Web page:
Saturday May 7th
GRACE EXHIBITION SPACE 840 BROADWAY 2nd Fl. BROOKLYN
5PM LEGACY FATALE’S THE MARCH OF THE WOMEN (Walk from Maria Hernandez Park to Grace Exhibition Space)
6:30pm LEGACY FATALE’S “THE LASSO OF TRUTH”
8pm ACTIVATING THE SUFFRAGETTE! featuring Jodie Lyn-Kee-Chow, Go! Push Pops, Hilary Sand, Huisi He, Catie Rutledge, & more.
By KATIE CERCONE, MAY 2016
One moon shy of Mother’s Day, Saturday May 7th, Grace Exhibition Space and Legacy Fatale present “The March of the Women” and “The Lasso of Truth.” Coming upon the centennial year of the Suffragettes, these performances are part of Grace Space’s series 21ST SUFFRAGETTES: INTERNATIONAL PERFORMANCE ART BY WOMEN, a seminal Brooklyn performance art event curated by director and co-founder Jill McDermid.
If you haven’t yet had the pleasure of experiencing this righteous clan of zebra-striped femme fatales, Legacy Fatale is an interdisciplinary performance art collective based in New York City since 2008. Co-led by Coco Dolle and Shawn Bishop, the troupe performs experimental dance-based works in the spirit of the Amazon warrior women, what we know mytho-historically as the most complete realization of Matriarchy. Amazons were nomad warriors of intercultural origins, sometimes called “warlike man-killing virgins.” Phenomenon of Amazonism, characterized by immense acts of female power and bloody vengeance against men, are interwoven with the origins of societies throughout Asia, Europe and West Africa.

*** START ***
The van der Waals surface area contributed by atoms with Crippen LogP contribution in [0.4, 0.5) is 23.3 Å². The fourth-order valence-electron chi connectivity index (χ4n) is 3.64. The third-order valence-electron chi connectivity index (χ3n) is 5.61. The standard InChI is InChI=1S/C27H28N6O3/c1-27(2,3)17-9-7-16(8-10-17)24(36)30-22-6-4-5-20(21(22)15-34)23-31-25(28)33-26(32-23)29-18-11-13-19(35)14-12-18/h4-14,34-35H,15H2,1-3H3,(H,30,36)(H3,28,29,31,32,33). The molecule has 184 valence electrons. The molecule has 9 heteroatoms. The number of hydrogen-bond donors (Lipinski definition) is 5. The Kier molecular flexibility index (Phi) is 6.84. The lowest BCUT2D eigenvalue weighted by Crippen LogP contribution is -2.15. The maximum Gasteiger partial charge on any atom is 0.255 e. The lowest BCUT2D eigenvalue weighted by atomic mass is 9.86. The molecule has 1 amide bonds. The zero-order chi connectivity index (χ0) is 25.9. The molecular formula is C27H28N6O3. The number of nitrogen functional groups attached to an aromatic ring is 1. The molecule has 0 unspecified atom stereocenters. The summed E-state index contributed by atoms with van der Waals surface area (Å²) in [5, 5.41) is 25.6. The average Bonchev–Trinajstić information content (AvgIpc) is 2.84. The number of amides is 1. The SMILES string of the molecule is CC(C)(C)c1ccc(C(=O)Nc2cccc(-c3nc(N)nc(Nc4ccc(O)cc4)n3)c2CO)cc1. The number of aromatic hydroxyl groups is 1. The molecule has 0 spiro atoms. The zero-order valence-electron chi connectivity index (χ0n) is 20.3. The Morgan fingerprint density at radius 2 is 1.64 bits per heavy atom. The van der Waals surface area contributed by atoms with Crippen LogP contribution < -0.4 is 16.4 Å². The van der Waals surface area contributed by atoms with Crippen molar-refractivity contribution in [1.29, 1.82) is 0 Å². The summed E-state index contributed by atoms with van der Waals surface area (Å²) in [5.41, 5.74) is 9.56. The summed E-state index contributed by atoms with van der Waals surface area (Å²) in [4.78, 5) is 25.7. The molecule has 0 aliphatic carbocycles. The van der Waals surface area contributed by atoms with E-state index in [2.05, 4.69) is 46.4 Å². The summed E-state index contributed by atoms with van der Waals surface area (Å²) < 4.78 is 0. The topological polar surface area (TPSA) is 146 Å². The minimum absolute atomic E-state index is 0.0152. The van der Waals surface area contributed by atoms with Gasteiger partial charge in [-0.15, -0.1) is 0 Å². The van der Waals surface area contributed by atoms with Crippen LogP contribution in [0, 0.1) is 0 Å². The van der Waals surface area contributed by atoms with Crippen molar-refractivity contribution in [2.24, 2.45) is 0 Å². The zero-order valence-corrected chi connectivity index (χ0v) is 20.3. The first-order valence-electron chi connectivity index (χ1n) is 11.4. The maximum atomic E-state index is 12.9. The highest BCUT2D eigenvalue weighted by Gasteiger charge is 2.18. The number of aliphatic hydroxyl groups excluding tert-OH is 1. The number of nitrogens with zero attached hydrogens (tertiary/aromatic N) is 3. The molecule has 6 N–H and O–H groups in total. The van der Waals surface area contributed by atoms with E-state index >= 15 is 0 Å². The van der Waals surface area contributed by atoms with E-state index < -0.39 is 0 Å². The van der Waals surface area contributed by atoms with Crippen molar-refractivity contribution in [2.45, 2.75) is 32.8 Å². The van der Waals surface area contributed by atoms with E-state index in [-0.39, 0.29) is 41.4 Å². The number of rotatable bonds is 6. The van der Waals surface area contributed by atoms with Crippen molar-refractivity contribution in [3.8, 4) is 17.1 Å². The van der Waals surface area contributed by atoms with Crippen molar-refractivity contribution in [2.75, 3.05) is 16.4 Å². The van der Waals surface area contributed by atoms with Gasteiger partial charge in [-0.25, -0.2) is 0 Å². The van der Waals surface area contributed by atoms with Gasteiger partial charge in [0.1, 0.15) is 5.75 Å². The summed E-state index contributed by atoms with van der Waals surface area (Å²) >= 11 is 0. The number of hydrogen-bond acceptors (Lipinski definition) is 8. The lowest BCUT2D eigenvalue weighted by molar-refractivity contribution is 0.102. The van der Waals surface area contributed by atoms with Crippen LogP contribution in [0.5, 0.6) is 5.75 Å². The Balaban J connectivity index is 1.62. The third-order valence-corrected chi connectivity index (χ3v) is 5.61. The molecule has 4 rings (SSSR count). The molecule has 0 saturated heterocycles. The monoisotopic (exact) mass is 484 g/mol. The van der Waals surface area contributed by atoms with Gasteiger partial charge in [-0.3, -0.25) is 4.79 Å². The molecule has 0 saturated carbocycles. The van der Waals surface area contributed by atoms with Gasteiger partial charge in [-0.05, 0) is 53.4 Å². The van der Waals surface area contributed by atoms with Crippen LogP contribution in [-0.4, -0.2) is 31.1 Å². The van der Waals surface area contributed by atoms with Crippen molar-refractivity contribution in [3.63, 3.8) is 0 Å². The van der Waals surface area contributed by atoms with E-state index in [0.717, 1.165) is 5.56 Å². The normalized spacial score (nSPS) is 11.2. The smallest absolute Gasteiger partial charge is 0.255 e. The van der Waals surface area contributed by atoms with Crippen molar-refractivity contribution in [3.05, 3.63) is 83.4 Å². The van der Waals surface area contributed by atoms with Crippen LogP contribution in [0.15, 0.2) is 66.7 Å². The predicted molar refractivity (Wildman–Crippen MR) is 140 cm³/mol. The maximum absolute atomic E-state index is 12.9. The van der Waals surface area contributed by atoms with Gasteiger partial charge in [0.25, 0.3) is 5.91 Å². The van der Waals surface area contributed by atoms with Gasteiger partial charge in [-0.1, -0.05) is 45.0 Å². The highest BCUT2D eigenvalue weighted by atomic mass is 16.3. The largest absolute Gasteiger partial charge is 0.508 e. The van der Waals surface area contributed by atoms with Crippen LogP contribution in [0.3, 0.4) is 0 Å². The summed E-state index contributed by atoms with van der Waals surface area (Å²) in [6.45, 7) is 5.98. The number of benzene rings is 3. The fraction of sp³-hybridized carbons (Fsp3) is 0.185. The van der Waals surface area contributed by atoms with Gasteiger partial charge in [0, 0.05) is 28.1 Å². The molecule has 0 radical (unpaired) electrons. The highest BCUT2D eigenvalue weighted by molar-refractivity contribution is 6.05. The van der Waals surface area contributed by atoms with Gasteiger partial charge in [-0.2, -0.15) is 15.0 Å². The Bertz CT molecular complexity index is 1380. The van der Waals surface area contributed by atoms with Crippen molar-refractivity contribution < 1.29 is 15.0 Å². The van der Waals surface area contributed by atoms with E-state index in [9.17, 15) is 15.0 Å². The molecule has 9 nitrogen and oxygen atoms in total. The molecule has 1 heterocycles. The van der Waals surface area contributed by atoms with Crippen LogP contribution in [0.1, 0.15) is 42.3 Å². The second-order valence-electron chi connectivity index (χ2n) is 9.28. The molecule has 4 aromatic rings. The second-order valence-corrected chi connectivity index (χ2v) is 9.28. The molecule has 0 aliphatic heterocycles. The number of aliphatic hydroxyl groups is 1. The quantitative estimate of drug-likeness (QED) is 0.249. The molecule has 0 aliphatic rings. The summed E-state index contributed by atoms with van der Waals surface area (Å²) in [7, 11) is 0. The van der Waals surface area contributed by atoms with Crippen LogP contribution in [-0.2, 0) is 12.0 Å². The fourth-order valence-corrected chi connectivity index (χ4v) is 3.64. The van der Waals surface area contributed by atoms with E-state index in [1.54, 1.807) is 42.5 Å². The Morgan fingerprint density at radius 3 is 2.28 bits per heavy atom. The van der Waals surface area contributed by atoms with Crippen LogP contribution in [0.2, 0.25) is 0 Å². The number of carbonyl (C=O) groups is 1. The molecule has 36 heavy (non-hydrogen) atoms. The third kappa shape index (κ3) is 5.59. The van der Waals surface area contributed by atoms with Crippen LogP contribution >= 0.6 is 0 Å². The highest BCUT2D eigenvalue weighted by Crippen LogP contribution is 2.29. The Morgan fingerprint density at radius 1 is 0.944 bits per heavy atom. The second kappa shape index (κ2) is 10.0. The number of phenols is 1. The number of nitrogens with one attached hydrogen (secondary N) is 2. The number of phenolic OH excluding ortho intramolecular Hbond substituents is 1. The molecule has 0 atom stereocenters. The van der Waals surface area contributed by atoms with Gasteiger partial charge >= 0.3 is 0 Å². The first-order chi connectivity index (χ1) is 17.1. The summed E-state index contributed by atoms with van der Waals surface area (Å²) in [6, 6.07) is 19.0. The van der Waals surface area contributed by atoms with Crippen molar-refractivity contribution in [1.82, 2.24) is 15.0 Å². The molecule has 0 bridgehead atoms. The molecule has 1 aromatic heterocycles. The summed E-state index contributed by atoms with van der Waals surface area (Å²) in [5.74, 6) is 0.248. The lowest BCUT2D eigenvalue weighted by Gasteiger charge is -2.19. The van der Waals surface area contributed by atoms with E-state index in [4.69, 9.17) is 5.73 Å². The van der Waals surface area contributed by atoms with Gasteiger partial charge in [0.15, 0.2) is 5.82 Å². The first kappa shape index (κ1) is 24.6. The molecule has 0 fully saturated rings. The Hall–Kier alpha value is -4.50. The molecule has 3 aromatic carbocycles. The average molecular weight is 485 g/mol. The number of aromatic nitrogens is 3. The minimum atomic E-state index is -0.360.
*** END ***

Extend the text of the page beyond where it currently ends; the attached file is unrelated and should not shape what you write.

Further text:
To kick off the event at Grace Space May 7th, modern-day Amazons Legacy Fatale and company will begin with a spirited march from Maria Hernandez Park in Bushwick to Grace Exhibition Space. Recently back from Manchester, while in the UK the group performed a new work celebrating suffragette herstory for Alexandra Arts’s annual Wonder Woman festival. The Wonder Woman festival is part of the larger, comprehensive initiative of Manchester-based artist Lotte Karlsen to enact community art in Alexandra Park, turf upon which the suffragettes led some of their very first riots and rallies. Legacy Fatale will continue this thread in their work for the NYC-based sister project 21st Suffragettes.
Their May 7th marched procession is named after the official suffragette anthem “March of Women,” composed in 1910 to be sung on the streets of London by freedom-fighters in action. It goes, “Hail, hail — victors ye stand,wearing the wreath that the brave have worn!...March, march — many as one, shoulder to shoulder and friend to friend.” Says leader Coco Dolle, her modern day appropriation of the March of Women concept is about “empowering one another, coming together, solidarity, support and tapping into ancient truths – excavating the collective memory of female power.” Twenty women strong, the group’s symbolical reenactment of the suffragette march for women’s rights in Maria Hernandez Park this Saturday will include performers singing the original anthem paired with beats on a Native American tambourine in an activist gesture with shamanic and political overtones.